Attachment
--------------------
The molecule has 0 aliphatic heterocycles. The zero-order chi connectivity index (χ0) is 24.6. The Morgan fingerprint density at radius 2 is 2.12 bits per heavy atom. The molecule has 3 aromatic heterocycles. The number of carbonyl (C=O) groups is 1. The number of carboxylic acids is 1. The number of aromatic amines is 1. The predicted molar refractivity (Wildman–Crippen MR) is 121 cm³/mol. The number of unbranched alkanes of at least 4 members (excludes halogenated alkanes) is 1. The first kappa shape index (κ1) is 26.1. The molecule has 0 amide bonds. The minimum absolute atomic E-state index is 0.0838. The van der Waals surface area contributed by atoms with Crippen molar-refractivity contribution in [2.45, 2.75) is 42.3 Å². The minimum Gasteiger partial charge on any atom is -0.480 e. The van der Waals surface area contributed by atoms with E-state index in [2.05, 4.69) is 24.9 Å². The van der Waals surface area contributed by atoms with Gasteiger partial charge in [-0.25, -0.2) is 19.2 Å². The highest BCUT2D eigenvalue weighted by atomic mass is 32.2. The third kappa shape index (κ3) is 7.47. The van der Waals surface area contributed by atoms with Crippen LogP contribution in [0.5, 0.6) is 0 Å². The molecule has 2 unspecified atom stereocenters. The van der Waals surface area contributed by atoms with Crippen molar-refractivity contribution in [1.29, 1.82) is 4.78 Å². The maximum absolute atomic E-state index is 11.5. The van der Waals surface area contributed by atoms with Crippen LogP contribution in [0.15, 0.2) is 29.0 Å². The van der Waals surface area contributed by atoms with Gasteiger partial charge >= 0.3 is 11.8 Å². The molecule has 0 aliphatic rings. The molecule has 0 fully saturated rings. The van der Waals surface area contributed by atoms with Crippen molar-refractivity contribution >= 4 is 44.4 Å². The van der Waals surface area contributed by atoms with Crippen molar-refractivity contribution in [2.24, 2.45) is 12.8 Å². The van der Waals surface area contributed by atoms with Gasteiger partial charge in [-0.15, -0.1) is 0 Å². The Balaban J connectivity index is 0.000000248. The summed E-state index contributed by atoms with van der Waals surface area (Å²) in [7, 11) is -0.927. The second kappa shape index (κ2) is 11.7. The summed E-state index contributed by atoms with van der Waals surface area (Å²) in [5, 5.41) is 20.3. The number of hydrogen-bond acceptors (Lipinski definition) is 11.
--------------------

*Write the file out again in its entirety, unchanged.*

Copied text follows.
The molecule has 0 aliphatic heterocycles. The zero-order chi connectivity index (χ0) is 24.6. The Morgan fingerprint density at radius 2 is 2.12 bits per heavy atom. The molecule has 3 aromatic heterocycles. The number of carbonyl (C=O) groups is 1. The number of carboxylic acids is 1. The number of aromatic amines is 1. The predicted molar refractivity (Wildman–Crippen MR) is 121 cm³/mol. The number of unbranched alkanes of at least 4 members (excludes halogenated alkanes) is 1. The first kappa shape index (κ1) is 26.1. The molecule has 0 amide bonds. The minimum absolute atomic E-state index is 0.0838. The van der Waals surface area contributed by atoms with Crippen molar-refractivity contribution in [2.45, 2.75) is 42.3 Å². The minimum Gasteiger partial charge on any atom is -0.480 e. The van der Waals surface area contributed by atoms with E-state index in [2.05, 4.69) is 24.9 Å². The van der Waals surface area contributed by atoms with Gasteiger partial charge in [-0.25, -0.2) is 19.2 Å². The highest BCUT2D eigenvalue weighted by atomic mass is 32.2. The third kappa shape index (κ3) is 7.47. The van der Waals surface area contributed by atoms with Crippen LogP contribution in [0.5, 0.6) is 0 Å². The molecule has 2 unspecified atom stereocenters. The van der Waals surface area contributed by atoms with Crippen molar-refractivity contribution in [1.29, 1.82) is 4.78 Å². The maximum absolute atomic E-state index is 11.5. The van der Waals surface area contributed by atoms with Crippen LogP contribution in [0.15, 0.2) is 29.0 Å². The van der Waals surface area contributed by atoms with Gasteiger partial charge >= 0.3 is 11.8 Å². The molecule has 0 aliphatic rings. The molecule has 0 fully saturated rings. The van der Waals surface area contributed by atoms with Crippen molar-refractivity contribution >= 4 is 44.4 Å². The van der Waals surface area contributed by atoms with Crippen molar-refractivity contribution in [2.24, 2.45) is 12.8 Å². The van der Waals surface area contributed by atoms with Gasteiger partial charge in [-0.15, -0.1) is 0 Å². The Balaban J connectivity index is 0.000000248. The summed E-state index contributed by atoms with van der Waals surface area (Å²) in [7, 11) is -0.927. The second kappa shape index (κ2) is 11.7. The summed E-state index contributed by atoms with van der Waals surface area (Å²) in [5, 5.41) is 20.3. The number of hydrogen-bond acceptors (Lipinski definition) is 11.